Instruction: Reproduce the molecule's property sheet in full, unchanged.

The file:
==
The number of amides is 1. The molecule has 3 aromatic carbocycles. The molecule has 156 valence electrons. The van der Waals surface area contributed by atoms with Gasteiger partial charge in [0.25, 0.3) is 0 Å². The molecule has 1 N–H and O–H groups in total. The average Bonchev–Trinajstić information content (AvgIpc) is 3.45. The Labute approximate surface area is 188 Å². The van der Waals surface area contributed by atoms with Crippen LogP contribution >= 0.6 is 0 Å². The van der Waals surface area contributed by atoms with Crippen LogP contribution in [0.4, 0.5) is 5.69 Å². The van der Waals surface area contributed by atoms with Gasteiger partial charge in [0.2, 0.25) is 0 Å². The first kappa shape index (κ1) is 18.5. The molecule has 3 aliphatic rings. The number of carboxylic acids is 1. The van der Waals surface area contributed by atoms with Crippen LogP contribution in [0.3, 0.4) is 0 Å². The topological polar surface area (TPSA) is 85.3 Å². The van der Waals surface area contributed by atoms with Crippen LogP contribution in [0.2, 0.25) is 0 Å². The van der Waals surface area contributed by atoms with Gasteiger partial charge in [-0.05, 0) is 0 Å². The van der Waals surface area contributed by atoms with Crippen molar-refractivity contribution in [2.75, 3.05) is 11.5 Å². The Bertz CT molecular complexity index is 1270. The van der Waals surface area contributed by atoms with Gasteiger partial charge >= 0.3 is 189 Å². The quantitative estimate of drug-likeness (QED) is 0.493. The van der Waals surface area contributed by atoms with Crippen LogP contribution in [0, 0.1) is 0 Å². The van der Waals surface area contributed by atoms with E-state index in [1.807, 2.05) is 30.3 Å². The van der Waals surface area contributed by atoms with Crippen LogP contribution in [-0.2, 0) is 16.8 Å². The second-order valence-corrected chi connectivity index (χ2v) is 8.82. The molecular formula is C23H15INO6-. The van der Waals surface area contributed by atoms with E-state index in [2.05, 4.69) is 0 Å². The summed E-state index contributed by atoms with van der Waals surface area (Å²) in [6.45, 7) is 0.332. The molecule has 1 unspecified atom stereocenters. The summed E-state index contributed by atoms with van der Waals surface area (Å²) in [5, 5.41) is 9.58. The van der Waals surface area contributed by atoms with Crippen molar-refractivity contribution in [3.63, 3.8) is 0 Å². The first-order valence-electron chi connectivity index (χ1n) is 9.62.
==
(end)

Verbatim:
The number of amides is 1. The molecule has 3 aromatic carbocycles. The molecule has 156 valence electrons. The van der Waals surface area contributed by atoms with Gasteiger partial charge in [0.25, 0.3) is 0 Å². The molecule has 1 N–H and O–H groups in total. The average Bonchev–Trinajstić information content (AvgIpc) is 3.45. The Labute approximate surface area is 188 Å². The van der Waals surface area contributed by atoms with Crippen LogP contribution >= 0.6 is 0 Å². The van der Waals surface area contributed by atoms with Crippen LogP contribution in [0.4, 0.5) is 5.69 Å². The van der Waals surface area contributed by atoms with Gasteiger partial charge in [0.2, 0.25) is 0 Å². The first kappa shape index (κ1) is 18.5. The molecule has 3 aliphatic rings. The number of carboxylic acids is 1. The van der Waals surface area contributed by atoms with Crippen LogP contribution in [0.3, 0.4) is 0 Å². The topological polar surface area (TPSA) is 85.3 Å². The van der Waals surface area contributed by atoms with Crippen LogP contribution in [0.2, 0.25) is 0 Å². The van der Waals surface area contributed by atoms with Gasteiger partial charge in [-0.05, 0) is 0 Å². The van der Waals surface area contributed by atoms with Crippen molar-refractivity contribution in [2.75, 3.05) is 11.5 Å². The Bertz CT molecular complexity index is 1270. The van der Waals surface area contributed by atoms with Gasteiger partial charge >= 0.3 is 189 Å². The quantitative estimate of drug-likeness (QED) is 0.493. The van der Waals surface area contributed by atoms with Crippen LogP contribution in [0, 0.1) is 0 Å². The van der Waals surface area contributed by atoms with E-state index in [1.807, 2.05) is 30.3 Å². The van der Waals surface area contributed by atoms with Crippen LogP contribution in [-0.2, 0) is 16.8 Å². The second-order valence-corrected chi connectivity index (χ2v) is 8.82. The molecular formula is C23H15INO6-. The van der Waals surface area contributed by atoms with E-state index in [2.05, 4.69) is 0 Å². The summed E-state index contributed by atoms with van der Waals surface area (Å²) in [6.45, 7) is 0.332. The molecule has 1 unspecified atom stereocenters. The summed E-state index contributed by atoms with van der Waals surface area (Å²) in [5, 5.41) is 9.58. The van der Waals surface area contributed by atoms with Crippen molar-refractivity contribution in [3.63, 3.8) is 0 Å². The first-order valence-electron chi connectivity index (χ1n) is 9.62.